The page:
- Type 2 Diabetes: Learn the Warning Signs
- Diabetes Friendly Dining
- Type 2 Diabetes: Test Your Medical IQ
- What is the difference between metformin (Glucophage) vs. glipizide (Glucotrol)?
- What is metformin? What is glipizide?
- What are the side effects of metformin and glipizide?
- What is the dosage of metformin vs. glipizide?
- What drugs interact with metformin and glipizide?
- Are metformin and glipizide safe to use while pregnant or breastfeeding?
What is the difference between metformin (Glucophage) vs. glipizide (Glucotrol)?
- Metformin and glipizide are oral medications that lower blood glucose and are used for treating type 2 diabetes.
- Metformin is also used to treat polycystic ovaries and weight gain due to medications used for treating psychoses.
- Brand names of metformin include Glumetza, Glucophage, and Fortamet. Brand names of glipizide include Glucotrol and Glucotrol XL.
- Side effects of metformin and glipizide that are similar include nausea, vomiting, diarrhea, and gas.
- Side effects of metformin that are different from glipizide include bloating and loss of appetite.
- Side effects of glipizide that are different from metformin include headache, dizziness, heartburn, and skin rashes (which cause itching, hives, or a diffuse measles-like rash).
What is metformin? What is glipizide?
Metformin is an oral medication that lowers blood glucose (sugar) by influencing the body's sensitivity to insulin and is used for treating type 2 diabetes. Metformin acts by increasing the sensitivity of liver, muscle, fat, and other tissues to the uptake and effects of insulin, which lowers the level of sugar in the blood. Metformin does not increase the concentration of insulin in the blood and does not cause excessively low blood glucose levels (hypoglycemia) when used alone. Metformin can reduce complications of diabetes such as heart disease, blindness, and kidney disease. Metformin is also used to treat polycystic ovaries and weight gain due to medications used for treating psychoses.
Glipizide is an oral drug used to treat type 2 diabetes. It belongs to the sulfonylurea drug class, which also includes glimepiride (Amaryl), glyburide (Diabeta, Glynase), tolbutamide, and tolazamide. Insulin is a hormone made in the pancreas that when released into the blood causes cells in the body to remove glucose (sugar) from the blood and reduces the formation of glucose by the liver. In patients with type 2 diabetes the cells in their bodies are resistant to the glucose-removing effect of the insulin, and the liver produces too much glucose, resulting in high blood sugar levels. In addition, in type 2 diabetes the pancreas is unable to produce the increased amounts of insulin necessary to overcome the resistance. Glipizide reduces blood glucose by stimulating the pancreas to produce more insulin.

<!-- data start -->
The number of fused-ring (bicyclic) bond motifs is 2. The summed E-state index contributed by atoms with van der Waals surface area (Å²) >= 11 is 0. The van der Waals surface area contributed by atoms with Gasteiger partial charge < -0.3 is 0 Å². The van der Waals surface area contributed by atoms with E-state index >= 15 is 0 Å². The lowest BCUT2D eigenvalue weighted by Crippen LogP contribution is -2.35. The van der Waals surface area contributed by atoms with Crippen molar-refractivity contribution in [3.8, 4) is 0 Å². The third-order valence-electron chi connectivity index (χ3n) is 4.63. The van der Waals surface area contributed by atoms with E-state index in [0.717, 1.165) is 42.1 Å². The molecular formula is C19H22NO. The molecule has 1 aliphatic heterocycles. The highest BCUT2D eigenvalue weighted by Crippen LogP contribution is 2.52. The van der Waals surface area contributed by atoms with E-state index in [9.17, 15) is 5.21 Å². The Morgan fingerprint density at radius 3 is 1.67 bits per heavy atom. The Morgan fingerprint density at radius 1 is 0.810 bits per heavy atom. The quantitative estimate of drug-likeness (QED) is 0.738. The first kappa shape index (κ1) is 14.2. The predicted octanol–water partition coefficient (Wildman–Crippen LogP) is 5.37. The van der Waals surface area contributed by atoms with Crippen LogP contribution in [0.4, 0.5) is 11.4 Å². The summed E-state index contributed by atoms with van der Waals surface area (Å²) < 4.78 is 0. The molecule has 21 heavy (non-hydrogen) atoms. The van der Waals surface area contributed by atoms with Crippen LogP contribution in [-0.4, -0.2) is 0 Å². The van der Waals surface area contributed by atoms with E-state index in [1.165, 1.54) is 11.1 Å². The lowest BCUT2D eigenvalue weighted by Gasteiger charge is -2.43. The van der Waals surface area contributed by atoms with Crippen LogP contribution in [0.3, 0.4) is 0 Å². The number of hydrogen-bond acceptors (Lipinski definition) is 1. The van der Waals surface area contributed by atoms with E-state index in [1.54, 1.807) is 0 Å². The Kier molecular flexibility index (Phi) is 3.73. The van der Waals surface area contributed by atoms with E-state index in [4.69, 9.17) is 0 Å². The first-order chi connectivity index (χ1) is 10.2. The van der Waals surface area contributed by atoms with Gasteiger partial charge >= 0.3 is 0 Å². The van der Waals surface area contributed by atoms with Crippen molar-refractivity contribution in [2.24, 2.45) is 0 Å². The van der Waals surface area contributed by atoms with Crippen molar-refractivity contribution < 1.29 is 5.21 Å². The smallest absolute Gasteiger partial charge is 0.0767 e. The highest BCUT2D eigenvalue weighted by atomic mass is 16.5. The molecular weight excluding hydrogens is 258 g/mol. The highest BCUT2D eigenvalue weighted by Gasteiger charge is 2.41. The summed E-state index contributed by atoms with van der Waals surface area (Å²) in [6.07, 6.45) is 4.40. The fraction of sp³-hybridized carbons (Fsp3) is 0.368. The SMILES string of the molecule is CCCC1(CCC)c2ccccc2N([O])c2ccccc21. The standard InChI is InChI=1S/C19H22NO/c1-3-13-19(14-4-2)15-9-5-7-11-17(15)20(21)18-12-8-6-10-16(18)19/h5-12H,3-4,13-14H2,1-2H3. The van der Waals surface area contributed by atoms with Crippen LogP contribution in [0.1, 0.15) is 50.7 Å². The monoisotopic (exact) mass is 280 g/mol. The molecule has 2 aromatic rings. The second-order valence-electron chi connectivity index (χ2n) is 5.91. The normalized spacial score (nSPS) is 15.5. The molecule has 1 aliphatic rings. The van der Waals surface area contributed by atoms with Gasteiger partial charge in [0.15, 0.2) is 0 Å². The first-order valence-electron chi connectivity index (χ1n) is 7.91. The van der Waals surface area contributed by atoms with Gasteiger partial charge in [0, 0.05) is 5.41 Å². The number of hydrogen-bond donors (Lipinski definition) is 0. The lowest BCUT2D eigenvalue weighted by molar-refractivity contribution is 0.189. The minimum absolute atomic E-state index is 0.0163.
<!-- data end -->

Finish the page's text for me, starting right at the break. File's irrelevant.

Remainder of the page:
What are the side effects of metformin and glipizide?
The most common side effects with metformin are
- diarrhea and
- loss of appetite.
Metformin may also cause:
- weakness or lack of energy
- respiratory tract infections,
- low levels of vitamin B-12,
- low blood glucose (hyperglycemia)
- indigestion, muscle pain,
- heartburn, and
- trouble breathing,
- abnormal heartbeats,
- unusual muscle pain,
- stomach discomfort,
- light-headedness, and
- feeling cold.
Patients at risk for lactic acidosis include those with reduced function of the
- kidneys or liver,
- congestive heart failure,
- severe acute illnesses, and
Side effects include:
- heartburn, and
Skin rashes can occur and cause itching, hives, or a diffuse measles-like rash.
Rare but serious side effects include:
- jaundice, and
- a low blood sodium concentration (hyponatremia).
Glipizide also may cause hypoglycemia. The risk of hypoglycemia increases when glipizide is combined with other glucose reducing agents.
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What is the dosage of metformin vs. glipizide?
- For treating type 2 diabetes in adults, metformin (immediate release) usually is begun at a dose of 500 mg twice a day or 850 mg once daily. The dose is gradually increased by 500 mg weekly or 850 mg every two weeks as tolerated and based on the response of the levels of glucose in the blood. The maximum daily dose is 2550 mg given in three divided doses.
- If extended tablets are used, the starting dose is 500 mg or 1000 mg daily with the evening meal. The dose can be increased by 500 mg weekly up to a maximum dose of 2000 mg except for Fortamet (2500 mg of Fortamet, once daily or in two divided doses). Glumetza tablets (500 -1000mg formulations are given once daily (either 1000 to 2000mg). Fortamet and Glumetza are modified release formulations of metformin. Metformin should be taken with meals.